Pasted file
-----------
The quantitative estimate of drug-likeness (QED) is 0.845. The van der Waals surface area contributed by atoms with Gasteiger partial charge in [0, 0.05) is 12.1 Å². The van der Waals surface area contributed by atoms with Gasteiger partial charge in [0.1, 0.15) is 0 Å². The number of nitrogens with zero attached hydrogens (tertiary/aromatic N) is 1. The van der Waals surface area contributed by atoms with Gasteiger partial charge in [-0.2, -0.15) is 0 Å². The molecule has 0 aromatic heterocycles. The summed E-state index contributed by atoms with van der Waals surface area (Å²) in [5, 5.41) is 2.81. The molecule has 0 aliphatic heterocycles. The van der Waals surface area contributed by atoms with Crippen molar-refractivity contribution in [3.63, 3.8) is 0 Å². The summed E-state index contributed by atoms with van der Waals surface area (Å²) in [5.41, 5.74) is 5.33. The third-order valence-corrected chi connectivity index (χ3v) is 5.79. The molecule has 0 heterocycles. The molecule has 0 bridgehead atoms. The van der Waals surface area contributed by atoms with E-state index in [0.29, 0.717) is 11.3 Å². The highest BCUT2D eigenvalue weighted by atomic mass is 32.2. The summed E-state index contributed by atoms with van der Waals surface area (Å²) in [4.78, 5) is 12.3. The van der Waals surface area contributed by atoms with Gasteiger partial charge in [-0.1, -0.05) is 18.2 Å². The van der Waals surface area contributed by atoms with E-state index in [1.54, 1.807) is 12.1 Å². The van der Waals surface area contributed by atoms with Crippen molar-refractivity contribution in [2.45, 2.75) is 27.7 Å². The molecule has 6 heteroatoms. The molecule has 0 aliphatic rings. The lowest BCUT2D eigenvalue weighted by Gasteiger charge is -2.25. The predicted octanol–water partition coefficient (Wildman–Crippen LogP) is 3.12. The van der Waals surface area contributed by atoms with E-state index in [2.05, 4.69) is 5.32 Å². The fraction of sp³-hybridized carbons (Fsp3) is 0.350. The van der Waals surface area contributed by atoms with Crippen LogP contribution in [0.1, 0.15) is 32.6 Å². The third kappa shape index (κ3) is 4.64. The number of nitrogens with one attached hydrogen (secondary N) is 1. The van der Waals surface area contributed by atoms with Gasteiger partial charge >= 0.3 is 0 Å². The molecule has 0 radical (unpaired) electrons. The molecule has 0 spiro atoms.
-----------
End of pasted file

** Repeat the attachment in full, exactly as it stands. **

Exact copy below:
The quantitative estimate of drug-likeness (QED) is 0.845. The van der Waals surface area contributed by atoms with Gasteiger partial charge in [0, 0.05) is 12.1 Å². The van der Waals surface area contributed by atoms with Gasteiger partial charge in [0.1, 0.15) is 0 Å². The number of nitrogens with zero attached hydrogens (tertiary/aromatic N) is 1. The van der Waals surface area contributed by atoms with Gasteiger partial charge in [-0.2, -0.15) is 0 Å². The molecule has 0 aromatic heterocycles. The summed E-state index contributed by atoms with van der Waals surface area (Å²) in [5, 5.41) is 2.81. The molecule has 0 aliphatic heterocycles. The van der Waals surface area contributed by atoms with Crippen molar-refractivity contribution in [3.63, 3.8) is 0 Å². The summed E-state index contributed by atoms with van der Waals surface area (Å²) in [5.41, 5.74) is 5.33. The third-order valence-corrected chi connectivity index (χ3v) is 5.79. The molecule has 0 heterocycles. The molecule has 0 bridgehead atoms. The van der Waals surface area contributed by atoms with E-state index in [0.29, 0.717) is 11.3 Å². The highest BCUT2D eigenvalue weighted by atomic mass is 32.2. The summed E-state index contributed by atoms with van der Waals surface area (Å²) in [4.78, 5) is 12.3. The van der Waals surface area contributed by atoms with Gasteiger partial charge in [-0.1, -0.05) is 18.2 Å². The van der Waals surface area contributed by atoms with E-state index in [1.54, 1.807) is 12.1 Å². The van der Waals surface area contributed by atoms with Crippen molar-refractivity contribution in [2.45, 2.75) is 27.7 Å². The molecule has 6 heteroatoms. The molecule has 0 aliphatic rings. The lowest BCUT2D eigenvalue weighted by Gasteiger charge is -2.25. The predicted octanol–water partition coefficient (Wildman–Crippen LogP) is 3.12. The van der Waals surface area contributed by atoms with E-state index in [2.05, 4.69) is 5.32 Å². The fraction of sp³-hybridized carbons (Fsp3) is 0.350. The van der Waals surface area contributed by atoms with Crippen LogP contribution in [0.1, 0.15) is 32.6 Å². The third kappa shape index (κ3) is 4.64. The number of nitrogens with one attached hydrogen (secondary N) is 1. The van der Waals surface area contributed by atoms with Gasteiger partial charge >= 0.3 is 0 Å². The molecule has 0 radical (unpaired) electrons. The molecule has 0 spiro atoms.